Remembering Transparency Amid the "Right to be Forgotten"

Jamie Kloss  Follow

Google_Transprency In a fabulously ironic article on Friday, July 18, The Wall Street Journal spotlighted a Netherlands-based PE investor who took advantage of the European Union Court of Justice's recent ruling that individuals can now request that Google remove irrelevant links from searches of their name. The WSJ apparently received a notification from Google that an article had been removed from a number of European search results. (And yes, the article cited the investor's original article of contention in this new, now undoubtedly highly-cited piece.)

Since the May ruling, Google has received over 70,000 takedown requests for the removal 250,000 webpages from search results, according to the company's official blog. Amid the process of removing links, Google has begun sending websites notifications of articles which no longer appear in search results – sparking an initial backlash from journalists who are seeing their stories fall off of Google's radar.

The ruling has also ignited a long, arguably subjective process for Google. In an initial response to the decision, a spokesperson noted: "The court's ruling requires Google to make difficult judgments about an individual's right to be forgotten and the public's right to know."

Yet individuals and companies also have a judgment call to make. For high-profile leaders who have historically exercised little control over their online reputation, disaffiliating from negative press and embarrassing teenage escapades is a tempting option.

But the public still demands transparency. Public figures have come under fire for "Tweet and delete" tactics (think Rep. Cohen during the SOTU last year and following). Additionally, any PR pro will tell their clients that deleting negative customer comments on social media channels is a big no-no – address them, don't avoid them.

In PR, we know that a negative story or a sour online post can have far-reaching impacts on a business leader's reputation, potentially costing them business, recruits, partnerships...the list goes on. Thus far, we've been at the mercy of Google's algorithms to determine how our clients appear on the search engine, quietly arming our press releases with keywords and hyperlinks and aiming to bring success stories to the top of search results. Now that some level of control is restored to individuals, we must decide if the potential for a sparkling Google search is worth compromising transparency.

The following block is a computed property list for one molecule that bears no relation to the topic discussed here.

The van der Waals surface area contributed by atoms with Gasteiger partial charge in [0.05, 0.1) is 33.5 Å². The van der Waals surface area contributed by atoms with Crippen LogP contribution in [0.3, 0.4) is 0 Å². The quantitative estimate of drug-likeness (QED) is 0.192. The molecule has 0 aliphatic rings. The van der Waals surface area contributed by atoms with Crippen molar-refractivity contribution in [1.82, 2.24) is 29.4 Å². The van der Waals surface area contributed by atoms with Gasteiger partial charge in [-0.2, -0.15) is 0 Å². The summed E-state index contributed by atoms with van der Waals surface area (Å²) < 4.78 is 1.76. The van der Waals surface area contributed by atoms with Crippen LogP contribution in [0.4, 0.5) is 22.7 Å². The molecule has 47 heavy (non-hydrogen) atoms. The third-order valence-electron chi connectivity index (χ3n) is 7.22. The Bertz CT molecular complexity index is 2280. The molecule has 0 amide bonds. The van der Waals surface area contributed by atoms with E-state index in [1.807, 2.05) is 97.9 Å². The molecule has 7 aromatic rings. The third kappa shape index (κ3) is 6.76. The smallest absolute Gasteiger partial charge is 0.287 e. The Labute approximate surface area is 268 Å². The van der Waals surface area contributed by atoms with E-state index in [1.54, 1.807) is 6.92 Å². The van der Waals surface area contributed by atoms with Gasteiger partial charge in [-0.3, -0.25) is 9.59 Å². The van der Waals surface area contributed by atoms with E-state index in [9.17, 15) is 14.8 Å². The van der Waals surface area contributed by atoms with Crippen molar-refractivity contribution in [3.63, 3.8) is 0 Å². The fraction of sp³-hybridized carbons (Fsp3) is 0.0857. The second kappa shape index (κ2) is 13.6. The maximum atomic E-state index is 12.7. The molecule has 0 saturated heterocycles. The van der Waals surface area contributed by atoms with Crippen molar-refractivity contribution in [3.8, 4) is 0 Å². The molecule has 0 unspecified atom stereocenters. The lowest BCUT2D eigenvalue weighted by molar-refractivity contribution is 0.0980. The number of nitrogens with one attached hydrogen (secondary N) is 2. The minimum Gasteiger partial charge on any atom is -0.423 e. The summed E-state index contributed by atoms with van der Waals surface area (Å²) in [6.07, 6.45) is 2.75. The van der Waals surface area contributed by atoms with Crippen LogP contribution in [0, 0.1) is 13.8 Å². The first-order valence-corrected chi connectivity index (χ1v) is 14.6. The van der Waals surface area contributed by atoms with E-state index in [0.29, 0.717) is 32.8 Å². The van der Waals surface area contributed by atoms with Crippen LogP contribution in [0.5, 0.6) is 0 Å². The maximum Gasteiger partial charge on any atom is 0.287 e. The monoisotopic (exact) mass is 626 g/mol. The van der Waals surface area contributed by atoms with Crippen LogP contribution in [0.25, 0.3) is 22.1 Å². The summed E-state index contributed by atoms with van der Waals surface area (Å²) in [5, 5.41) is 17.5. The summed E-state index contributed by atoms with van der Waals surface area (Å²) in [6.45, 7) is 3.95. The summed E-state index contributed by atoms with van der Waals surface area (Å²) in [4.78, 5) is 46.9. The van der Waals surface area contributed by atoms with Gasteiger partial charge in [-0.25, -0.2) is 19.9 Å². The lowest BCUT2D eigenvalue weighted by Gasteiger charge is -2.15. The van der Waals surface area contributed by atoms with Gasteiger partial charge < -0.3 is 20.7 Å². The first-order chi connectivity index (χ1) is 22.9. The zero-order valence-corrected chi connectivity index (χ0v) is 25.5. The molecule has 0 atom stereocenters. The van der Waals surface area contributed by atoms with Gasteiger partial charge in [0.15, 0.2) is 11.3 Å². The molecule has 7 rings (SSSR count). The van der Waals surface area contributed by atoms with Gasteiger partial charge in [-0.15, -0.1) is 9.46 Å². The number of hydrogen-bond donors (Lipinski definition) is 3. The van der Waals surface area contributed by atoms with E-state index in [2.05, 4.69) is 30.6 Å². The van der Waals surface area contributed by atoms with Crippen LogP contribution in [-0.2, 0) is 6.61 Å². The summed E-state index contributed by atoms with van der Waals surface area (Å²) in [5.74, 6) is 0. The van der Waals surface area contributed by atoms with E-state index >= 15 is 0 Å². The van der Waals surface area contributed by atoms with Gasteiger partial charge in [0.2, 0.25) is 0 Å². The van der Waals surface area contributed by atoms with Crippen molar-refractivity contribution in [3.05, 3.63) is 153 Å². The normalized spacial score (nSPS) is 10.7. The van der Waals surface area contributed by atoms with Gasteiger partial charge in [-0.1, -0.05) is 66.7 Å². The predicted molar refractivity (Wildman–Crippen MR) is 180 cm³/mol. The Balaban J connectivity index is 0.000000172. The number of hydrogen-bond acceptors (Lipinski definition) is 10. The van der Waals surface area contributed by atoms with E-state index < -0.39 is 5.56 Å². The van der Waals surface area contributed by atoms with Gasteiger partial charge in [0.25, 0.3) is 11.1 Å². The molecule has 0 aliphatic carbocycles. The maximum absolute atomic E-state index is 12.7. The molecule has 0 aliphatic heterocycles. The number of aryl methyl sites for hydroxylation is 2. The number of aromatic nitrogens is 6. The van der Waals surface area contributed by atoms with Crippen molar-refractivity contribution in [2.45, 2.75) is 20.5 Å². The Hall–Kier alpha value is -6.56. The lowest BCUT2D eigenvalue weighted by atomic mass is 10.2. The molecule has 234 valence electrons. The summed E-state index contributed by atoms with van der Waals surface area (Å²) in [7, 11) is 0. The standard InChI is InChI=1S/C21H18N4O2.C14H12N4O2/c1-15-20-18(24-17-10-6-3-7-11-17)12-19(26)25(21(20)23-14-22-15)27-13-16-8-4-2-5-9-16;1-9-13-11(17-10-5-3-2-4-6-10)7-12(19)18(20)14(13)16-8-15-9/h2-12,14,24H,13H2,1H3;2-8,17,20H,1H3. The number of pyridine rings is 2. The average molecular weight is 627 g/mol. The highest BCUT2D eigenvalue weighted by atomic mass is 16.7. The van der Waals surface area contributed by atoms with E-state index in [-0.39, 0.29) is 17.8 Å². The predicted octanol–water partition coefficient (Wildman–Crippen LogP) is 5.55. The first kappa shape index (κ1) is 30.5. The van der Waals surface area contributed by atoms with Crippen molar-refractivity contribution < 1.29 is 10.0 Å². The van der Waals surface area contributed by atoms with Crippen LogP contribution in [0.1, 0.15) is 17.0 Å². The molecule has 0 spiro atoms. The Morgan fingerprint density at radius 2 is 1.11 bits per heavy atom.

Granted, negative stories that are removed from search rankings will still live online, but if a tree falls in a forest and you can't Google it, does it really make a sound?

Obviously, the concept of "the right to be forgotten" offers a stark contrast to the pillars of free speech in the U.S., where the "what happens in Vegas lives on the internet" mentality rules – so we shouldn't get ahead of ourselves in thinking our North American clients will be faced with this decision/opportunity in the short-term. Yet our clients are becoming increasingly global, so PR folks with clients in the EU will need to weigh the options as they advise business leaders on building their online reputation.

According to The WSJ, the main body grouping the European Union's privacy regulators has invited Google, Microsoft, and Yahoo to a meeting this past Thursday in Brussels to discuss the ruling and what it means going forward. The tide of internet privacy is shifting and having a significant impact on reputation management, so it will be interesting to see how this plays out.

What do you think? Would you advise a client to request removal of a story that has negatively impacted their reputation? End of Story

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